On July 9th, 2014, Canada’s leading pro-marijuana activist, Marc “Prince of Pot” Emery, was released from a federal correctional institution in Mississippi after serving a 5-year sentence. The Vancouver resident was extradited to the U.S. in 2009, at age 56, where he pleaded guilty to one count of conspiracy to manufacture marijuana. The outspoken activist, considered a martyr by his supporters, publicly acknowledged that he had sold cannabis seeds from Canada to American customers via mail order since 1994. The “Prince” used the bulk of his profits to support activist groups, lobbyists, court cases, and ballot initiatives as part of his ongoing fight for marijuana legalization. He has always maintained that politics – not justice – drove his prosecution.
Emery has remained in custody while his deportation is processed, which will likely last into mid-August. In the meantime, by way of his blog, Emery is asking his supporters to provide “motivation” for the Harper government to repatriate him on a “more reasonable and timely schedule”. Upon his return, he and his wife Jodie Emery plan on holding rallies in 30 Canadian cities to stir support for Trudeau and the Liberal Party.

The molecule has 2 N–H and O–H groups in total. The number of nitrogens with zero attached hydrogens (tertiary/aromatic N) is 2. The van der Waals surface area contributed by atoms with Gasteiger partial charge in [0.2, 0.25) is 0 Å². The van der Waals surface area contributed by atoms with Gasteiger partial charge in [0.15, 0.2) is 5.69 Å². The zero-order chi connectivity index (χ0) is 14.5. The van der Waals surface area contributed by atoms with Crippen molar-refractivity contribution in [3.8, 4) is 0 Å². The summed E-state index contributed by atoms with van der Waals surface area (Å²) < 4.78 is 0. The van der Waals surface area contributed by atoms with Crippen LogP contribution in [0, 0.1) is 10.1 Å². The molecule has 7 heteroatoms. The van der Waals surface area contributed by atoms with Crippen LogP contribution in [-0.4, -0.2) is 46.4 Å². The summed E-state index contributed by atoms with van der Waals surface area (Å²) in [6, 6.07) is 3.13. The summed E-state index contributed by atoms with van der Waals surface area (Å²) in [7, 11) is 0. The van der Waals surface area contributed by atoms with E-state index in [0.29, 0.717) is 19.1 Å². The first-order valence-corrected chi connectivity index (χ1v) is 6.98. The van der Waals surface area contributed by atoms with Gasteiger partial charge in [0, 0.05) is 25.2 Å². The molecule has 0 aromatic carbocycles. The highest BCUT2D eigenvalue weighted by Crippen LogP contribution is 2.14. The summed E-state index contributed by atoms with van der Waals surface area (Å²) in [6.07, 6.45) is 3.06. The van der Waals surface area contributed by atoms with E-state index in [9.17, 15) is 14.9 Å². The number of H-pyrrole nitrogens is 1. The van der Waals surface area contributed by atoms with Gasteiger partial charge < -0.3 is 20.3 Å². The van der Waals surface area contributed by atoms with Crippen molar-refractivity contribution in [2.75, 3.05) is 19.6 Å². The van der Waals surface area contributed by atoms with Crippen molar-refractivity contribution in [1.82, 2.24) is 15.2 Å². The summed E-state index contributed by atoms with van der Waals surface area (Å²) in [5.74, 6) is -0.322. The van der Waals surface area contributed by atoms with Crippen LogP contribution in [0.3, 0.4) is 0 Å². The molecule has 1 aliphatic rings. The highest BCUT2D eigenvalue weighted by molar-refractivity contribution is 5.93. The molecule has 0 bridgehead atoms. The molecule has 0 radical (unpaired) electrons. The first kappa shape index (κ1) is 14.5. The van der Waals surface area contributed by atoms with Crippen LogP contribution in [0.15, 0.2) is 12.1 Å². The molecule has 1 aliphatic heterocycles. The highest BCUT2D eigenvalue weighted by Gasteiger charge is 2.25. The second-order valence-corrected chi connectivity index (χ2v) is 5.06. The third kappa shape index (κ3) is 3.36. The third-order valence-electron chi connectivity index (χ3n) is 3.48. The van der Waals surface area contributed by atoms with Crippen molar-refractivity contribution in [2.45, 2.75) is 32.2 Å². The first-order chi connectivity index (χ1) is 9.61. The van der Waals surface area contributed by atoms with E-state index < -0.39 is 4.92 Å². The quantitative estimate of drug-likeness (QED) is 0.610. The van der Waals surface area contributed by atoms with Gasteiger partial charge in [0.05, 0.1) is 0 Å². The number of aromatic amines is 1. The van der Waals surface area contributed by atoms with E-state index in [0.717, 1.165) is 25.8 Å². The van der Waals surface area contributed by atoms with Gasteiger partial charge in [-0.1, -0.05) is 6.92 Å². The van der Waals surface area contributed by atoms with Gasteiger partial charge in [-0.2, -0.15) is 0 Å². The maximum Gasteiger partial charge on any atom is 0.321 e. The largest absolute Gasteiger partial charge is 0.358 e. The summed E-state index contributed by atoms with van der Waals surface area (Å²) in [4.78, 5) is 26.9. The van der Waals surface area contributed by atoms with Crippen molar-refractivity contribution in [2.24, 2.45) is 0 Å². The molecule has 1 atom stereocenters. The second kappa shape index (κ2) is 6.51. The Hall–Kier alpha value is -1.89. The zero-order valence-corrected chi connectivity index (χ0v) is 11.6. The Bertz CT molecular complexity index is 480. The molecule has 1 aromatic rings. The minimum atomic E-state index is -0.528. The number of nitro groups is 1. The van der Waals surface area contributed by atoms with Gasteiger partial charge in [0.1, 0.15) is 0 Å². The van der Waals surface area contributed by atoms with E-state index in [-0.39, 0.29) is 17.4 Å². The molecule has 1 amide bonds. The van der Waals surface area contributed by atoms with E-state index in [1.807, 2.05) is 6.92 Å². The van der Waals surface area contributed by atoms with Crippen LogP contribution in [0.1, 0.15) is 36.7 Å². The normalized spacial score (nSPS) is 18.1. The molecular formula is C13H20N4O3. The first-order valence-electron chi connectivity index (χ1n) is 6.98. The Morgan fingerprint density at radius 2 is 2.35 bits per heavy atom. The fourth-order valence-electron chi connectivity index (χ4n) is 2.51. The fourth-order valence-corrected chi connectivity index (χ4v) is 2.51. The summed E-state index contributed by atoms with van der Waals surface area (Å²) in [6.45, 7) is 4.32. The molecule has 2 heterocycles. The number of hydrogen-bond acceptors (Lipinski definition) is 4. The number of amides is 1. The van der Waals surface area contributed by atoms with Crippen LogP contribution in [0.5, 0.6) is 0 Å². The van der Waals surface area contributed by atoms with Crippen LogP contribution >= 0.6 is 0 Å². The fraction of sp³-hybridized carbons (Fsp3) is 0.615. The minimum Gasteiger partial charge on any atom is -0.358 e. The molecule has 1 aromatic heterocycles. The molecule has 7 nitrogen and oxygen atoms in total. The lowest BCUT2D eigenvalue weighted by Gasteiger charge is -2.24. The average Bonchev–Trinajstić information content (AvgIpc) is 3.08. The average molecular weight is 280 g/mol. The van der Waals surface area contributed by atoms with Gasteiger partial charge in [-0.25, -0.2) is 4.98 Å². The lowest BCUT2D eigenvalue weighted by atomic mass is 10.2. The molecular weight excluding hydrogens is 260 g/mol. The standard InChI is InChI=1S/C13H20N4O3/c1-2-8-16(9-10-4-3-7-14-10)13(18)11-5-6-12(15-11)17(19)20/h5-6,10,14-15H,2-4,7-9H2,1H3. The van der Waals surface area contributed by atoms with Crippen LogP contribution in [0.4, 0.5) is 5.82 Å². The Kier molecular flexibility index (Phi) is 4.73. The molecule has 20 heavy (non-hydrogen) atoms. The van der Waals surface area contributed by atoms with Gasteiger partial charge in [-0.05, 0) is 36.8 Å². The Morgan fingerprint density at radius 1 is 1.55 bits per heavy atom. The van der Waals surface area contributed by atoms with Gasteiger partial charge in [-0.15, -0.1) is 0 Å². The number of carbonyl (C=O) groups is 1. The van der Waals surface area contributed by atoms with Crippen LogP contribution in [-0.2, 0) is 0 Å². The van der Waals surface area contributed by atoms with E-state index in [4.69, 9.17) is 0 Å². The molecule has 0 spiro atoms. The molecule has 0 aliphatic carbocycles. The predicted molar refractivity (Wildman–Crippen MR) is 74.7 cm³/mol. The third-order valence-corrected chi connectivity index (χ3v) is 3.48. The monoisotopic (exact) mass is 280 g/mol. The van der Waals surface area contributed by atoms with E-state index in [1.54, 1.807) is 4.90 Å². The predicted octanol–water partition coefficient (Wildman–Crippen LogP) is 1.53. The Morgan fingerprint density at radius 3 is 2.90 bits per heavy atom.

Emery’s arrest nearly a decade ago was hailed by the Drug Enforcement Agency as a “significant blow” to the legalization movement. However, Emery is re-entering a world where many of his ideas have started to take effect. Although the use, sale and possession of cannabis is still illegal under federal law in both the U.S. and Canada, medical marijuana can be legally obtained from licensed producers in Canada and across 23 states in the U.S. This year, Colorado and Washington became the first states to legalize the recreational use of marijuana, and the topic has become a major platform in Canadian politics. Supporters credit Emery for spurring much of the shift in legal regulations and social consciousness, even while imprisoned. His release will certainly stimulate the ongoing debate as the 2015 election approaches.